Leslie Larson, NY Daily News, December 31, 2013
MSNBC host Melissa Harris-Perry apologized Tuesday for openly mocking Mitt Romney’s black adopted grandson, after Sarah Palin led the chorus of conservatives who criticized the cable news host.
The Romney family Christmas card was among the items featured in the “Nerdland plays Caption That!” segment on the cable news show Sunday.
In the photo, the former Republican presidential candidate and his wife Ann, who are both white, sit in the center of their 22 grandchildren. Nestled on Mitt’s knee is one toddler grandson and on his other knee he holds baby Kieran James, the adopted infant son of Mitt’s son, Ben, and his wife, Andelyne. His adoption was announced in September.
After the image flashed on the screen during the show, actress Pia Glenn broke out in song, singing, “One of these things is not like the others, one of these things just isn’t the same.”
Daily Beast’s Dean Obeidallah, also on the panel, chimed in that he thought the photo was “great.”
“It really sums up the diversity of the Republican Party and the RNC, where they have the whole convention and they find the one black person.”
The host called the baby “gorgeous” and revealed her pipe dream for 2040 would be the wedding between Kieran Romney and North West, the infant daughter of rapper Kanye West and celebutante Kim Kardashian.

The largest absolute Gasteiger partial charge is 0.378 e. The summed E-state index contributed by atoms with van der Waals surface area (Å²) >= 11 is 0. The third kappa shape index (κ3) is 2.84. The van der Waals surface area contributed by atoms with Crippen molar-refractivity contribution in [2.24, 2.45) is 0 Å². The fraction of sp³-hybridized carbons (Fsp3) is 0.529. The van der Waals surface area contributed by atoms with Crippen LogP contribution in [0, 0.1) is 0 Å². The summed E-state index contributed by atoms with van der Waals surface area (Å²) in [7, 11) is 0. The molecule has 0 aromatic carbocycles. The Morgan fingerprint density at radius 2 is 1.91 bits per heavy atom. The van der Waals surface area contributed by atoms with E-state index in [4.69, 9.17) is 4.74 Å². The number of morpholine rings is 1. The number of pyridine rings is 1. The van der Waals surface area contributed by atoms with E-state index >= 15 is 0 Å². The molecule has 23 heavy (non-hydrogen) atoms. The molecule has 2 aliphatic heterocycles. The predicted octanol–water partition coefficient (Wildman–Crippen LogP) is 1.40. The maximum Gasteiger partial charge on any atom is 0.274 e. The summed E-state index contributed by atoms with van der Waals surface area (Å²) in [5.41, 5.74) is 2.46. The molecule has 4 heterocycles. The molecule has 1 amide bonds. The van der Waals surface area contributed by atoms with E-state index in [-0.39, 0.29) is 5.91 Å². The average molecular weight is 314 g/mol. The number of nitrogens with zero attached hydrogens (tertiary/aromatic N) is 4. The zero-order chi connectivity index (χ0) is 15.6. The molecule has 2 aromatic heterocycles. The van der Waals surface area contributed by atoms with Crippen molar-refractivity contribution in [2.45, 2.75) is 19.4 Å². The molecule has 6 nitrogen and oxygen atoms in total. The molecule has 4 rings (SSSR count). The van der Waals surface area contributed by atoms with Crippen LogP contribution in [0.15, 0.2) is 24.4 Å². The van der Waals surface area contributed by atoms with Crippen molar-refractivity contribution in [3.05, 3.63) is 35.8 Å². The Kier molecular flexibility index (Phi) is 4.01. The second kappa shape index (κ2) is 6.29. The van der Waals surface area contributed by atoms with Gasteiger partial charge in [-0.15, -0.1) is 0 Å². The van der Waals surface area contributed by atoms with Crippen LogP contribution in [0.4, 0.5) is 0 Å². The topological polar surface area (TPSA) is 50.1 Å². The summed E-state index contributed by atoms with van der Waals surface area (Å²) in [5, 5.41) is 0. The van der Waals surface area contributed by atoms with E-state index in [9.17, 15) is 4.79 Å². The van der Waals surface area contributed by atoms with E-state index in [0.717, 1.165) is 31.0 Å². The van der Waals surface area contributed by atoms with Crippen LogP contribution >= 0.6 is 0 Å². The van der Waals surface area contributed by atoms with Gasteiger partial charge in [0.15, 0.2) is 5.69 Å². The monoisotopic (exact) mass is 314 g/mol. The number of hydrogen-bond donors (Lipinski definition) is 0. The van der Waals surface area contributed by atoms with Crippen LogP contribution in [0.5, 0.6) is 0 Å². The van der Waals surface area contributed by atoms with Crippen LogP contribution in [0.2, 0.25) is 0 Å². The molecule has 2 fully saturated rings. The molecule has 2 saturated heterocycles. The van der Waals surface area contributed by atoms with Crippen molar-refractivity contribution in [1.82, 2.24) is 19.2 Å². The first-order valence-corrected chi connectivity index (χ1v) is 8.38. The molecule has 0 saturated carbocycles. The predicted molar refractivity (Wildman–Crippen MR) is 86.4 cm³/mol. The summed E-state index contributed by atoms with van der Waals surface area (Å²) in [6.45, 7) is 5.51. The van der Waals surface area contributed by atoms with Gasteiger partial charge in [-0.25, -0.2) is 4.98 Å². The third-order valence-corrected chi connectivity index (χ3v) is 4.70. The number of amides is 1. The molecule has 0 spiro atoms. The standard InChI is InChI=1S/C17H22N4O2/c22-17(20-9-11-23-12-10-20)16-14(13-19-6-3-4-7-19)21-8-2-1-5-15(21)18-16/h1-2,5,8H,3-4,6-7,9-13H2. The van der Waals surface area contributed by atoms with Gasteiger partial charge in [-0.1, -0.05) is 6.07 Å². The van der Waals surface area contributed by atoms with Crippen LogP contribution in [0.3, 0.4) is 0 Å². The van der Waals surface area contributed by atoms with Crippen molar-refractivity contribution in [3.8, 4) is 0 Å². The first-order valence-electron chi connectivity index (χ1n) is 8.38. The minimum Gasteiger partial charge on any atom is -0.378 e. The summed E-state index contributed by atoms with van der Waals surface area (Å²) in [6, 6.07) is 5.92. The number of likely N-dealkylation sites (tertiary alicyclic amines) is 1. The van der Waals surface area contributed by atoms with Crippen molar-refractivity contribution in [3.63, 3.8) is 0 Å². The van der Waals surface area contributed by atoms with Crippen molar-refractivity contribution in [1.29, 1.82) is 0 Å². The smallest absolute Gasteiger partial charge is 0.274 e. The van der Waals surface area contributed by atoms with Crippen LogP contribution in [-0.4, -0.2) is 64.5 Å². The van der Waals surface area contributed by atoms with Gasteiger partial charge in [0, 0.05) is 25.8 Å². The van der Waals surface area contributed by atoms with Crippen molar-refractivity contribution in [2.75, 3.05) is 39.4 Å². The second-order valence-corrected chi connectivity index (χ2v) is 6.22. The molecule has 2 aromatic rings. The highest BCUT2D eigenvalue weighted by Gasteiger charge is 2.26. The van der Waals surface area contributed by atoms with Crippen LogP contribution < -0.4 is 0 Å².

Calling the segment “holy (sic) unbelievable,” Palin praised Romney for “embracing the spirit of adoption” with the addition of their new family member. Slamming the “lamestream media” for the prejudice, Palin said, “This latest attack from the Left is despicable,” in a Facebook posting to her 3.9 million followers.
Palin published her reproach early Tuesday morning and hours later, Harris-Perry tweeted to “apologize to the Romney family for hurting them.”
“I am sorry. Without reservation or qualification,” she tweeted.
At noon Tuesday, the news host posted an official apology to her show’s website.
“On Sunday’s program, we showed a photo of Governor Romney holding his adopted grandson, who is African-American. The intent of featuring the photo was to celebrate it — I often speak to the issue of the increasingly diverse American family.
“Whatever the intent, the segment proceeded in an unexpected way that was offensive. Without reservation or qualification, I apologize to the Romney family and to all families built on loving transracial adoptions,” the statement said.
Obeidallah also published a blog posting to commend the Romney family for the adoption and apologize for his remark.